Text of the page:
Research links COVID-19 and lower humidity

If COVID-19 is a seasonal illness, is our easing of restrictions going into winter a good idea?

In winter, humidity is likely to drop and that’s not good news for avoiding COVID-19.

New Australian research by the University of Sydney indicates that a 1 per cent decrease in humidity can increase the number of COVID-19 cases by 6 per cent.

That was the probability suggested by a new Australian study published in Transboundary and Emerging Diseases, which found an association between lower humidity and an increase in positive cases of COVID-19.

The pandemic in China, Europe and North America happened in winter and humidity during that period was the most important factor that explained when the cases were occurring.

When there is low humidity, there’s not much water vapor in the air. The air is very dry and that means when someone coughs, particularly an infectious person, you get aerosolised particles in the air.

When the air is dry, those particles are small, so they can stay suspended for much longer in the air.

When it’s humid and there’s a lot of water in the air, those particles are quite big and they’re heavy, and they drop fairly quickly. That reduces the potential exposure to other people and transmission.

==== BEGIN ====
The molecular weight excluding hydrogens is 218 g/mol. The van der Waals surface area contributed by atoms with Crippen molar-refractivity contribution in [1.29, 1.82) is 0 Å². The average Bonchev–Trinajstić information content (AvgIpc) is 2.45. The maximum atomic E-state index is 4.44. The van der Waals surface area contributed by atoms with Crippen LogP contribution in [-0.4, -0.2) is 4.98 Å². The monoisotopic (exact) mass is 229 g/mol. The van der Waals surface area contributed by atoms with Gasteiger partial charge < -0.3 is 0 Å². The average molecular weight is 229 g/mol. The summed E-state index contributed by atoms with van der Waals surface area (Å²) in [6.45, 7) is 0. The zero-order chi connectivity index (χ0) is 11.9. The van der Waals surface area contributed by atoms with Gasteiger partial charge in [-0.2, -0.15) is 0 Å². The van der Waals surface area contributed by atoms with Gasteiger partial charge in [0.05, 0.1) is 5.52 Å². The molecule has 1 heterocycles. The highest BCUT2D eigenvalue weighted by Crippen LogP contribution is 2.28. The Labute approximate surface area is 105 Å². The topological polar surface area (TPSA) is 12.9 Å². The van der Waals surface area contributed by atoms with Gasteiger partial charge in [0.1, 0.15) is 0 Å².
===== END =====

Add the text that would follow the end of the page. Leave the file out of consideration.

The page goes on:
The theory appears to ring true for the Northern Territory, where to date just 29 cases have been recorded and zero deaths. Similarly in Cairns and Townsville in North Queensland there were a combined total of 58 cases and no fatalities.

But researchers caution it is hard to say for certain whether the low numbers are due to climate or public health efforts such as social distancing measures and the closure of borders.

The research indicates that heading into Winter people living in Australia’s southern coastal areas will be at the highest risk.

While Australia’s case numbers remain relatively low, helping to pave the way for the easing of social distancing measures heading into winter, the research highlights the need to be vigilant.

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